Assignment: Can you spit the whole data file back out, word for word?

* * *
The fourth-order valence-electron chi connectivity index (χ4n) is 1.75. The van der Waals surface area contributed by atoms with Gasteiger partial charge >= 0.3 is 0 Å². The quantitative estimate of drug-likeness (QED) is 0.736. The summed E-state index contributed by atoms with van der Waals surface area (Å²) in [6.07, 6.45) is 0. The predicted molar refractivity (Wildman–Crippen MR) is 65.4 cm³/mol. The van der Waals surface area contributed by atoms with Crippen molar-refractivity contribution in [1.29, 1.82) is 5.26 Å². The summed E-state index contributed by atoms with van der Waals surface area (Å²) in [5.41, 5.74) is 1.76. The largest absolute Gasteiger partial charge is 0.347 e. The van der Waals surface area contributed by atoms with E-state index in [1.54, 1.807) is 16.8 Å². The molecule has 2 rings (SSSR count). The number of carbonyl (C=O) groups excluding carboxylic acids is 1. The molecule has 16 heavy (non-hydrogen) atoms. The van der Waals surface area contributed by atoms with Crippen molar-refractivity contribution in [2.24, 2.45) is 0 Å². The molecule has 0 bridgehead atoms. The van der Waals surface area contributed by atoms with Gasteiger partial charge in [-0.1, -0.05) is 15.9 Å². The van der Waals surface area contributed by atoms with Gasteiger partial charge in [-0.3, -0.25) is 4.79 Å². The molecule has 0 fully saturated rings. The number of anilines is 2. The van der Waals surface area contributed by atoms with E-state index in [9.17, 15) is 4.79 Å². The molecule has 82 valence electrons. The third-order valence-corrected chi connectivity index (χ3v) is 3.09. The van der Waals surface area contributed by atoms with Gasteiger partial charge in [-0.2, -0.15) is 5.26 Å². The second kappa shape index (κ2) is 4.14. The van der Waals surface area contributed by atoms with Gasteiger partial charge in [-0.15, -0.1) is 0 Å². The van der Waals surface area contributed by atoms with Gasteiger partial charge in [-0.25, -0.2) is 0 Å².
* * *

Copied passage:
The fourth-order valence-electron chi connectivity index (χ4n) is 1.75. The van der Waals surface area contributed by atoms with Gasteiger partial charge >= 0.3 is 0 Å². The quantitative estimate of drug-likeness (QED) is 0.736. The summed E-state index contributed by atoms with van der Waals surface area (Å²) in [6.07, 6.45) is 0. The predicted molar refractivity (Wildman–Crippen MR) is 65.4 cm³/mol. The van der Waals surface area contributed by atoms with Crippen molar-refractivity contribution in [1.29, 1.82) is 5.26 Å². The summed E-state index contributed by atoms with van der Waals surface area (Å²) in [5.41, 5.74) is 1.76. The largest absolute Gasteiger partial charge is 0.347 e. The van der Waals surface area contributed by atoms with E-state index in [1.54, 1.807) is 16.8 Å². The molecule has 2 rings (SSSR count). The number of carbonyl (C=O) groups excluding carboxylic acids is 1. The molecule has 16 heavy (non-hydrogen) atoms. The van der Waals surface area contributed by atoms with Crippen molar-refractivity contribution in [2.24, 2.45) is 0 Å². The molecule has 0 bridgehead atoms. The van der Waals surface area contributed by atoms with Gasteiger partial charge in [-0.1, -0.05) is 15.9 Å². The van der Waals surface area contributed by atoms with Gasteiger partial charge in [-0.3, -0.25) is 4.79 Å². The molecule has 0 fully saturated rings. The number of anilines is 2. The van der Waals surface area contributed by atoms with E-state index in [9.17, 15) is 4.79 Å². The molecule has 82 valence electrons. The third-order valence-corrected chi connectivity index (χ3v) is 3.09. The van der Waals surface area contributed by atoms with Gasteiger partial charge in [-0.2, -0.15) is 5.26 Å². The second kappa shape index (κ2) is 4.14. The van der Waals surface area contributed by atoms with Gasteiger partial charge in [-0.15, -0.1) is 0 Å². The van der Waals surface area contributed by atoms with Gasteiger partial charge in [-0.25, -0.2) is 0 Å².